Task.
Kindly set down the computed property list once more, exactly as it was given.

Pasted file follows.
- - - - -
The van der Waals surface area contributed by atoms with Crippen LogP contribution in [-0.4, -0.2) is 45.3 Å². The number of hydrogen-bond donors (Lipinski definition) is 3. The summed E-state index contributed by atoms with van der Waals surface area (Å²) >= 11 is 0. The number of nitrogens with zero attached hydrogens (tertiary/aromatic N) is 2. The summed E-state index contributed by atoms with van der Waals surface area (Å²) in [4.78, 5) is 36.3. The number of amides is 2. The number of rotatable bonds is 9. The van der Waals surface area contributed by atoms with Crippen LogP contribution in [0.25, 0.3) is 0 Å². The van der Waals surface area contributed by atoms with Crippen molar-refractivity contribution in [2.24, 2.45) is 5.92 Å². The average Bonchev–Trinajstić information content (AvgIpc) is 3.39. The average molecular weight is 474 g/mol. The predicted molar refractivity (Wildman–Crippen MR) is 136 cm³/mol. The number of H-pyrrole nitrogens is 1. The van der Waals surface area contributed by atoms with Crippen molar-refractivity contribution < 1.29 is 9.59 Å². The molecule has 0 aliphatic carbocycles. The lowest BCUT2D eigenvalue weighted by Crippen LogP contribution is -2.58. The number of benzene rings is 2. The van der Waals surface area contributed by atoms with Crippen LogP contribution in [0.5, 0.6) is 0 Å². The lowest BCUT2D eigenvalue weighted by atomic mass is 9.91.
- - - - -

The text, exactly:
The van der Waals surface area contributed by atoms with Crippen LogP contribution in [-0.4, -0.2) is 45.3 Å². The number of hydrogen-bond donors (Lipinski definition) is 3. The summed E-state index contributed by atoms with van der Waals surface area (Å²) >= 11 is 0. The number of nitrogens with zero attached hydrogens (tertiary/aromatic N) is 2. The summed E-state index contributed by atoms with van der Waals surface area (Å²) in [4.78, 5) is 36.3. The number of amides is 2. The number of rotatable bonds is 9. The van der Waals surface area contributed by atoms with Crippen LogP contribution in [0.25, 0.3) is 0 Å². The van der Waals surface area contributed by atoms with Crippen molar-refractivity contribution in [2.24, 2.45) is 5.92 Å². The average Bonchev–Trinajstić information content (AvgIpc) is 3.39. The average molecular weight is 474 g/mol. The predicted molar refractivity (Wildman–Crippen MR) is 136 cm³/mol. The number of H-pyrrole nitrogens is 1. The van der Waals surface area contributed by atoms with Crippen molar-refractivity contribution < 1.29 is 9.59 Å². The molecule has 0 aliphatic carbocycles. The lowest BCUT2D eigenvalue weighted by Crippen LogP contribution is -2.58. The number of benzene rings is 2. The van der Waals surface area contributed by atoms with Crippen LogP contribution in [0.5, 0.6) is 0 Å². The lowest BCUT2D eigenvalue weighted by atomic mass is 9.91.